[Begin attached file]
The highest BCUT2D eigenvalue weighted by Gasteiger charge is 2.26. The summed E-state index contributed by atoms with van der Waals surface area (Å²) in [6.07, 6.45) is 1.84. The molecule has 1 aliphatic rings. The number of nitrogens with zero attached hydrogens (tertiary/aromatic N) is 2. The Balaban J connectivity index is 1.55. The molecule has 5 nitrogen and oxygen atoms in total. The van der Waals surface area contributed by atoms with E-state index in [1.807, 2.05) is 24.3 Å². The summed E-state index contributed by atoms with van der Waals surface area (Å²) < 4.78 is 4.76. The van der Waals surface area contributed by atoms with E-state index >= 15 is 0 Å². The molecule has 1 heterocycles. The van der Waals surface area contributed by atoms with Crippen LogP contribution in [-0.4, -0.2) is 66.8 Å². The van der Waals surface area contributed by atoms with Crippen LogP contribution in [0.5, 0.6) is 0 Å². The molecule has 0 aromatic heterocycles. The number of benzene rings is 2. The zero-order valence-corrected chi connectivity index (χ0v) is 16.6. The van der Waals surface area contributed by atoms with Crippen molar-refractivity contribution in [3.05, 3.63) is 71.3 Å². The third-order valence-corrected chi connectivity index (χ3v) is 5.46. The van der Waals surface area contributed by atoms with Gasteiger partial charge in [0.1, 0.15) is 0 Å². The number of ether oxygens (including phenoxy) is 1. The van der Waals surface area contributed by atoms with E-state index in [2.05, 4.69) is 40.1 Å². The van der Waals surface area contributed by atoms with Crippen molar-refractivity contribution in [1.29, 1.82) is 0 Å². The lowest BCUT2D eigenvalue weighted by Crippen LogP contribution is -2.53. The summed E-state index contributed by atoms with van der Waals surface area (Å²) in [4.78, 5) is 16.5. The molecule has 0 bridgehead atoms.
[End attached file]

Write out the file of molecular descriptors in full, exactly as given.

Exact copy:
The highest BCUT2D eigenvalue weighted by Gasteiger charge is 2.26. The summed E-state index contributed by atoms with van der Waals surface area (Å²) in [6.07, 6.45) is 1.84. The molecule has 1 aliphatic rings. The number of nitrogens with zero attached hydrogens (tertiary/aromatic N) is 2. The Balaban J connectivity index is 1.55. The molecule has 5 nitrogen and oxygen atoms in total. The van der Waals surface area contributed by atoms with E-state index in [1.807, 2.05) is 24.3 Å². The summed E-state index contributed by atoms with van der Waals surface area (Å²) < 4.78 is 4.76. The van der Waals surface area contributed by atoms with E-state index >= 15 is 0 Å². The molecule has 1 heterocycles. The van der Waals surface area contributed by atoms with Crippen LogP contribution in [-0.4, -0.2) is 66.8 Å². The van der Waals surface area contributed by atoms with Crippen LogP contribution in [0.5, 0.6) is 0 Å². The molecule has 0 aromatic heterocycles. The number of benzene rings is 2. The zero-order valence-corrected chi connectivity index (χ0v) is 16.6. The van der Waals surface area contributed by atoms with Crippen molar-refractivity contribution in [3.05, 3.63) is 71.3 Å². The third-order valence-corrected chi connectivity index (χ3v) is 5.46. The van der Waals surface area contributed by atoms with Gasteiger partial charge in [0.1, 0.15) is 0 Å². The number of ether oxygens (including phenoxy) is 1. The van der Waals surface area contributed by atoms with E-state index in [2.05, 4.69) is 40.1 Å². The van der Waals surface area contributed by atoms with Crippen molar-refractivity contribution in [1.29, 1.82) is 0 Å². The lowest BCUT2D eigenvalue weighted by Crippen LogP contribution is -2.53. The summed E-state index contributed by atoms with van der Waals surface area (Å²) in [4.78, 5) is 16.5. The molecule has 0 bridgehead atoms.